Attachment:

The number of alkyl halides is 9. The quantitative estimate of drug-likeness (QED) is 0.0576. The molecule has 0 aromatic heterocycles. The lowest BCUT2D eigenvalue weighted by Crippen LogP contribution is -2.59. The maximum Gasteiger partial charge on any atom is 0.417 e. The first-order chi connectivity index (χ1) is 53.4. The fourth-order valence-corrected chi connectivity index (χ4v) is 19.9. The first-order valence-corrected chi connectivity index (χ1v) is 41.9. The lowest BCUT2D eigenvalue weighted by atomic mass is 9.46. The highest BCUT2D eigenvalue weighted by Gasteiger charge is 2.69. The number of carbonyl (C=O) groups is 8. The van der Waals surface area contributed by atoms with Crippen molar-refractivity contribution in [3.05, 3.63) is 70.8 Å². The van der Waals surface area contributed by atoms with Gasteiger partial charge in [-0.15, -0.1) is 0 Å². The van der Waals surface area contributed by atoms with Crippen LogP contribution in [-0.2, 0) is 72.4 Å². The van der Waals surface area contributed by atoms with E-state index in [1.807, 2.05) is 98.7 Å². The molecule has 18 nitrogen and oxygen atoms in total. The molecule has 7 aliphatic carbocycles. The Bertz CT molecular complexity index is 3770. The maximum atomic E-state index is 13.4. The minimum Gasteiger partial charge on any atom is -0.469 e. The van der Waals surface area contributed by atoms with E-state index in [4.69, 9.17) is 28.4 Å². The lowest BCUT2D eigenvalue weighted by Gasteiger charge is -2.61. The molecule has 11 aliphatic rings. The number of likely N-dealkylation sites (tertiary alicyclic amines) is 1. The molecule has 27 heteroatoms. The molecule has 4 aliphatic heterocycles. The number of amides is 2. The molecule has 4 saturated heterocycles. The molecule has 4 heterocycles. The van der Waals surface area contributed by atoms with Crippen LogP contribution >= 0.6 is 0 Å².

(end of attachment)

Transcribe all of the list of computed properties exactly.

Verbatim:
The number of alkyl halides is 9. The quantitative estimate of drug-likeness (QED) is 0.0576. The molecule has 0 aromatic heterocycles. The lowest BCUT2D eigenvalue weighted by Crippen LogP contribution is -2.59. The maximum Gasteiger partial charge on any atom is 0.417 e. The first-order chi connectivity index (χ1) is 53.4. The fourth-order valence-corrected chi connectivity index (χ4v) is 19.9. The first-order valence-corrected chi connectivity index (χ1v) is 41.9. The lowest BCUT2D eigenvalue weighted by atomic mass is 9.46. The highest BCUT2D eigenvalue weighted by Gasteiger charge is 2.69. The number of carbonyl (C=O) groups is 8. The van der Waals surface area contributed by atoms with Crippen molar-refractivity contribution in [3.05, 3.63) is 70.8 Å². The van der Waals surface area contributed by atoms with Gasteiger partial charge in [-0.15, -0.1) is 0 Å². The van der Waals surface area contributed by atoms with Crippen LogP contribution in [-0.2, 0) is 72.4 Å². The van der Waals surface area contributed by atoms with E-state index in [1.807, 2.05) is 98.7 Å². The molecule has 18 nitrogen and oxygen atoms in total. The molecule has 7 aliphatic carbocycles. The Bertz CT molecular complexity index is 3770. The maximum atomic E-state index is 13.4. The minimum Gasteiger partial charge on any atom is -0.469 e. The van der Waals surface area contributed by atoms with E-state index in [4.69, 9.17) is 28.4 Å². The lowest BCUT2D eigenvalue weighted by Gasteiger charge is -2.61. The molecule has 11 aliphatic rings. The number of likely N-dealkylation sites (tertiary alicyclic amines) is 1. The molecule has 27 heteroatoms. The molecule has 4 aliphatic heterocycles. The number of amides is 2. The molecule has 4 saturated heterocycles. The molecule has 4 heterocycles. The van der Waals surface area contributed by atoms with Crippen LogP contribution >= 0.6 is 0 Å².